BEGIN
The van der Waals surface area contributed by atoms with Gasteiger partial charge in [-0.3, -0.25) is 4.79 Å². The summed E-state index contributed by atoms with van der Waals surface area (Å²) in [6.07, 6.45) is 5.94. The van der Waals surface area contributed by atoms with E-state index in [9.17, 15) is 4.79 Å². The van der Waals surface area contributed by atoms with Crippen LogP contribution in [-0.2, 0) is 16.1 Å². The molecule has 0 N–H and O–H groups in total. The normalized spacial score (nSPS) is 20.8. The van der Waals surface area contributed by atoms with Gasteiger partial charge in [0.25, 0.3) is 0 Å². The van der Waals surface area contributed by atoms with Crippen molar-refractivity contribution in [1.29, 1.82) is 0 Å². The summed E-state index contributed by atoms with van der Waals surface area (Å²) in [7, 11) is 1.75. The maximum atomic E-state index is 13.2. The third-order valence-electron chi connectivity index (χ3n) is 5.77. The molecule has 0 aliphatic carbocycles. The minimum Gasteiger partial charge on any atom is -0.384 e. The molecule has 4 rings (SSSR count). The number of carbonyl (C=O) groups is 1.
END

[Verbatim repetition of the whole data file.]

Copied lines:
The van der Waals surface area contributed by atoms with Gasteiger partial charge in [-0.3, -0.25) is 4.79 Å². The summed E-state index contributed by atoms with van der Waals surface area (Å²) in [6.07, 6.45) is 5.94. The van der Waals surface area contributed by atoms with E-state index in [9.17, 15) is 4.79 Å². The van der Waals surface area contributed by atoms with Crippen LogP contribution in [-0.2, 0) is 16.1 Å². The molecule has 0 N–H and O–H groups in total. The normalized spacial score (nSPS) is 20.8. The van der Waals surface area contributed by atoms with Gasteiger partial charge in [0.25, 0.3) is 0 Å². The van der Waals surface area contributed by atoms with Crippen molar-refractivity contribution in [1.29, 1.82) is 0 Å². The summed E-state index contributed by atoms with van der Waals surface area (Å²) in [7, 11) is 1.75. The maximum atomic E-state index is 13.2. The third-order valence-electron chi connectivity index (χ3n) is 5.77. The molecule has 0 aliphatic carbocycles. The minimum Gasteiger partial charge on any atom is -0.384 e. The molecule has 4 rings (SSSR count). The number of carbonyl (C=O) groups is 1.